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Life as a Roadie: Dropkick Murphys Concert

Are you ready to…assemble? As one of the 125 student volunteers for the Dropkick Murphys and Black 47 concert this past Friday, I got exposed to what it’s really like working behind the scenes for a rock band. It’s not as glamorous or as rocking as you would think, but just as fun. Below I outline what it’s like being a roadie for the day.

The Work
Being a roadie is so much more than just hanging with the band. It’s intense and kicked my butt more than any workout I’ve recently had at the gym. As a volunteer for about eight hours, I mostly worked on helping to prepare the stage area. Some of the tasks I worked on included assembling the stage lights, connecting various chords to power the mixing board and speakers, putting up the Dropkick Murphys’ backdrop and transporting the bands’ equipment from the loading dock to the stage. While none of these tasks sound that thrilling, they were all critical for the show to go on. It felt good to know that the mostly manual labor I was participating in was meaningful to the event as a whole.

The People

Trying to figure out to assemble and lift a light fixture may not sound like the easiest way to bond with someone, but it sure did work for the volunteer crew and official stage crew that I worked with. Chatting with others was the perfect way to get through some of the most tedious tasks. Plus when something gets difficult it’s always good to have a people to bounce ideas off of. The official crew even welcomed us into their group, offering us advice and joking with us by the end of the day. Also I was able to connect with students who I would never have met if I had never volunteered.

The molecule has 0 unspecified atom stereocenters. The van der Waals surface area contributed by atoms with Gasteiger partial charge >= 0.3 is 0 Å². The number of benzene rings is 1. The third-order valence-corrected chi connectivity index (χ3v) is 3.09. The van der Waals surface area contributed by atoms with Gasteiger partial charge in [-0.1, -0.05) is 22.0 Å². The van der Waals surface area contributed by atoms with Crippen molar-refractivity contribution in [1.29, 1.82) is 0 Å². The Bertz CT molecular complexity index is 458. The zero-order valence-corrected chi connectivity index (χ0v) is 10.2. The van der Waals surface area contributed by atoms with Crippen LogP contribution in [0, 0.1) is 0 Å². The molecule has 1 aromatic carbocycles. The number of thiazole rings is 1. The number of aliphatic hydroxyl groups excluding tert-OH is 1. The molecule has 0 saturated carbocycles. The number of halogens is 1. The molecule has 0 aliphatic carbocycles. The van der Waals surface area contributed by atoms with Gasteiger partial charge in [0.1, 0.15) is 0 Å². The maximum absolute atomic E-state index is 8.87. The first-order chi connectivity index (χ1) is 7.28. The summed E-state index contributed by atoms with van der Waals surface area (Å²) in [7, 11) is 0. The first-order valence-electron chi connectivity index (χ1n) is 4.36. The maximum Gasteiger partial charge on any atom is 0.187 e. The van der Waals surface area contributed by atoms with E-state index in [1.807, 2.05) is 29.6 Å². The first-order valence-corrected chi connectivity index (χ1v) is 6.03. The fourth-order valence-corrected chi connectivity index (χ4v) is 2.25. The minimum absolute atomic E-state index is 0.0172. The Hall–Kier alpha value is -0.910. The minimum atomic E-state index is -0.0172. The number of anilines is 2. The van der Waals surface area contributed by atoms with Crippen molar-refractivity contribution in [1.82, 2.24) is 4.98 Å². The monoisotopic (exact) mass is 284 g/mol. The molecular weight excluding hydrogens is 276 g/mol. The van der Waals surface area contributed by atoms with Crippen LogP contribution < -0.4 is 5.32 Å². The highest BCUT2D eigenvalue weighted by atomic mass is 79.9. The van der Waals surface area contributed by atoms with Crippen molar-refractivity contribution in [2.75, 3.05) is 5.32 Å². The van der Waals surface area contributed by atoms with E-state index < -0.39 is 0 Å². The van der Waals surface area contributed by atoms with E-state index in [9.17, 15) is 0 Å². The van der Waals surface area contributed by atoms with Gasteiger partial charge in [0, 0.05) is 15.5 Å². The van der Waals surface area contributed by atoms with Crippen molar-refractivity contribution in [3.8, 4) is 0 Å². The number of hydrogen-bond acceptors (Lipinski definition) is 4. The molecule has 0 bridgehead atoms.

The Perks
So we weren’t exactly living the life of the rich and famous, but there were perks aplenty for being a volunteer. Quinnipiac provided us with endless amounts of food, drinks and coffee which were needed when working such long shifts. The biggest perks were the more personal interactions with the bands. It was very cool that we were able to pass them in the hallway and say, “Hey. What’s up?” as if they were anyone. You got to see the band goofing off and just being themselves. Even cooler was that I had the opportunity to watch the Dropkick Murphys’ soundcheck. In a mostly empty arena filled with just about 10 people, it felt like we were at our own private show. Where else can you experience that?

While the manual labor was more than I expected and there was often lulls where there was not much exciting stuff to do, the people I was able to meet and my experience with the band more than paid off for my sore arms the next morning.
 

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